Oberlin gears up to vote
Next week on Nov. 8, citizens across the state of Ohio will cast ballots voting on issues at the state, county and municipal levels. The issues specific to Oberlin are two Oberlin School District tax levies, an Oberlin Public Library tax levy and a proposed charter amendment to establish a living wage in Oberlin.
The proposed public library tax levy, Issue 28 on the ballot, is a replacement of an existing three million dollar valuation levy with an increase of a quarter million, effective for a period of five years. The tax would pay for new books and books on tape, DVDs, the salaries of library employees, programs to encourage reading among community youth and wireless internet access at the Bridge, Oberlin’s community technology center.
The proposed school district tax levies are divided into two separate issues. Issue 47 is a vote for the replacement of an expiring five-year levy costing two million dollars, one that funds Oberlin public schools. Issue 48 asks for a five million dollar increase in addition to the replacement levy in issue 47.
In his presentation at the Oberlin Community Candidates Night on Nov. 1, Oberlin School Board President Dennison Smith emphasized the poor financial state of Oberlin schools.
“Schools have gone through tough times,” said Smith, referring to a $600,000 loss of state funding and a three million dollar budget cut since 2003.
Even though the tax increase may challenge Oberlin families, Smith argued that the benefits were worth the costs. “New monies must be paid,” he said. “It’s an investment for our kids.”
According to College junior Charlie Sohne, co-chair of the Oberlin College Democrats, “the level of educational attainment has jumped phenomenally, but the schools still need more money. The levies are necessary to keep education at the level it’s at.”
City council candidates David Ashenhurst and Tony Mealy support the library and school tax levies. [Full disclosure: Ashenhurst is the father of Review Commentary editor Casey Ashenhurst.]
“The money will go to educating youth,” said Mealy. “Both levies should be supported.”
Ashenhurst agreed that the new tax revenue would be well spent. “I have no problem with public spending until you get to the state level,” he said.
Possibly the most controversial Oberlin issue on the Nov. 8 ballot is the proposal for a living wage amendment to the city charter. The amendment would establish a minimum hourly wage of $10.50 for employees with health care benefits, and $12 for employees without health care benefits.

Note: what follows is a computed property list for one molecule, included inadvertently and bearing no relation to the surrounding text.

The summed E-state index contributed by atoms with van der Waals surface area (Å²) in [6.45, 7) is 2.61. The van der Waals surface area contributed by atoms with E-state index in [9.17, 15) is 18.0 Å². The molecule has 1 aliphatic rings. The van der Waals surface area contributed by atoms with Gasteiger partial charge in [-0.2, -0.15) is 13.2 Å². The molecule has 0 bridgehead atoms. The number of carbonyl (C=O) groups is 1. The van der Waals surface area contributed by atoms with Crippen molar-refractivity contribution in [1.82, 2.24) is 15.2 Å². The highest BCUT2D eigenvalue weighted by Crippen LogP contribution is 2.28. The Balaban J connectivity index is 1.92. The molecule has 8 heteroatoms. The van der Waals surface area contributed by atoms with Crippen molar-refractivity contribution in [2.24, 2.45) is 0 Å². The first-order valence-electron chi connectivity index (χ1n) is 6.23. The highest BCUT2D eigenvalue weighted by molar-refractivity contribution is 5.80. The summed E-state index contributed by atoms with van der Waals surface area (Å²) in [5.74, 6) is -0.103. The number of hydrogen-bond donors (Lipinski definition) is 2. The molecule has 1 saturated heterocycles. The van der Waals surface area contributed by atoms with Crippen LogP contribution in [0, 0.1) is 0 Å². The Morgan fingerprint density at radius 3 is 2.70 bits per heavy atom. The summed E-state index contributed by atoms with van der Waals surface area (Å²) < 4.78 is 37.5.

The law would be applied to businesses that have contracts with the city amounting to at least $25000 or those that receive financial assistance of at least $75000. Oberlin College, along with for-profit businesses with fewer than 25 employees, not-for-profit businesses with fewer than 50 employees and students aged 23 or younger would be exempt from the law.
According to Oberlin Citizens for Responsible Development, the living wage would significantly increase the quality of life for workers in Oberlin by reducing the downward trend in wages, promoting sustainable government by preventing the creation of short-term, low wage jobs and providing an incentive for Oberlin businesses to provide worker benefits.
However, many community members are skeptical about these changes. Some common concerns include the inflexibility of using a charter amendment instead of an ordinance to implement the law, the possibility that Oberlin would be less able to attract new businesses and questions about whether or not Wal-mart would be required to comply.
Council candidate Mealy said of the amendment, “I’ll be candid, I’m going to stay neutral on the living wage,” he said. “I support living wage legislation, but I am not certain about how it would affect those it portends to benefit.”
Council candidate Ashenhurst expressed similar misgivings.
“I am for living wage legislation and against a charter amendment,” said Ashenhurst. “I would support consideration of a living wage ordinance that would include Oberlin College and not only government contract businesses.”
For more information, the League of Women Voters of Oberlin website
(www.lwvoa) has the complete list of ballot
issues with non-partisan arguments for and against each proposal.